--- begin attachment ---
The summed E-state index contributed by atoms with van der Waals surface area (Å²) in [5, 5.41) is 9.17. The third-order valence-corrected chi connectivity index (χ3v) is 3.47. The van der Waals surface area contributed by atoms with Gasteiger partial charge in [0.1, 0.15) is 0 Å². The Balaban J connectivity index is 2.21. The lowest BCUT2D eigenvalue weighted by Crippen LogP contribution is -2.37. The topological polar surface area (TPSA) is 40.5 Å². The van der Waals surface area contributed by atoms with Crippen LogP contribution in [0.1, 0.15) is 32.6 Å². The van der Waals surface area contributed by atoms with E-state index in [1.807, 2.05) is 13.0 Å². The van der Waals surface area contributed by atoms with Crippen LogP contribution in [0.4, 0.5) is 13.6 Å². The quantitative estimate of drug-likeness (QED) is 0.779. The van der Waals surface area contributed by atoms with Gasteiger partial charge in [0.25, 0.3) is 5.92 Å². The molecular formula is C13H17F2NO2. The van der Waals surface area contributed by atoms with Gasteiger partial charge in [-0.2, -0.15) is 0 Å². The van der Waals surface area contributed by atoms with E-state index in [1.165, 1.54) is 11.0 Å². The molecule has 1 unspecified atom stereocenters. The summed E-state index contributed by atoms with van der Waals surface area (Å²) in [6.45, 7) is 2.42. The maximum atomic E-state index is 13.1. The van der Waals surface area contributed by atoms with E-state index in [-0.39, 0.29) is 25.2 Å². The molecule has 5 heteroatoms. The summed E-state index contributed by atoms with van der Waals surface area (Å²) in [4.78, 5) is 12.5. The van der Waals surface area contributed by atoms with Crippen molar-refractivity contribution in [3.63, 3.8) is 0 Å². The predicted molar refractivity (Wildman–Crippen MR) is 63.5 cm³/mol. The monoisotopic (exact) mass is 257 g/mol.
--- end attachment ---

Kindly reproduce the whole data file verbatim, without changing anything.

The summed E-state index contributed by atoms with van der Waals surface area (Å²) in [5, 5.41) is 9.17. The third-order valence-corrected chi connectivity index (χ3v) is 3.47. The van der Waals surface area contributed by atoms with Gasteiger partial charge in [0.1, 0.15) is 0 Å². The Balaban J connectivity index is 2.21. The lowest BCUT2D eigenvalue weighted by Crippen LogP contribution is -2.37. The topological polar surface area (TPSA) is 40.5 Å². The van der Waals surface area contributed by atoms with Crippen LogP contribution in [0.1, 0.15) is 32.6 Å². The van der Waals surface area contributed by atoms with E-state index in [1.807, 2.05) is 13.0 Å². The van der Waals surface area contributed by atoms with Crippen LogP contribution in [0.4, 0.5) is 13.6 Å². The quantitative estimate of drug-likeness (QED) is 0.779. The van der Waals surface area contributed by atoms with Gasteiger partial charge in [0.25, 0.3) is 5.92 Å². The molecular formula is C13H17F2NO2. The van der Waals surface area contributed by atoms with Gasteiger partial charge in [-0.2, -0.15) is 0 Å². The van der Waals surface area contributed by atoms with E-state index in [1.165, 1.54) is 11.0 Å². The molecule has 1 unspecified atom stereocenters. The summed E-state index contributed by atoms with van der Waals surface area (Å²) in [6.45, 7) is 2.42. The maximum atomic E-state index is 13.1. The van der Waals surface area contributed by atoms with E-state index in [-0.39, 0.29) is 25.2 Å². The molecule has 5 heteroatoms. The summed E-state index contributed by atoms with van der Waals surface area (Å²) in [4.78, 5) is 12.5. The van der Waals surface area contributed by atoms with Crippen molar-refractivity contribution in [3.63, 3.8) is 0 Å². The predicted molar refractivity (Wildman–Crippen MR) is 63.5 cm³/mol. The monoisotopic (exact) mass is 257 g/mol.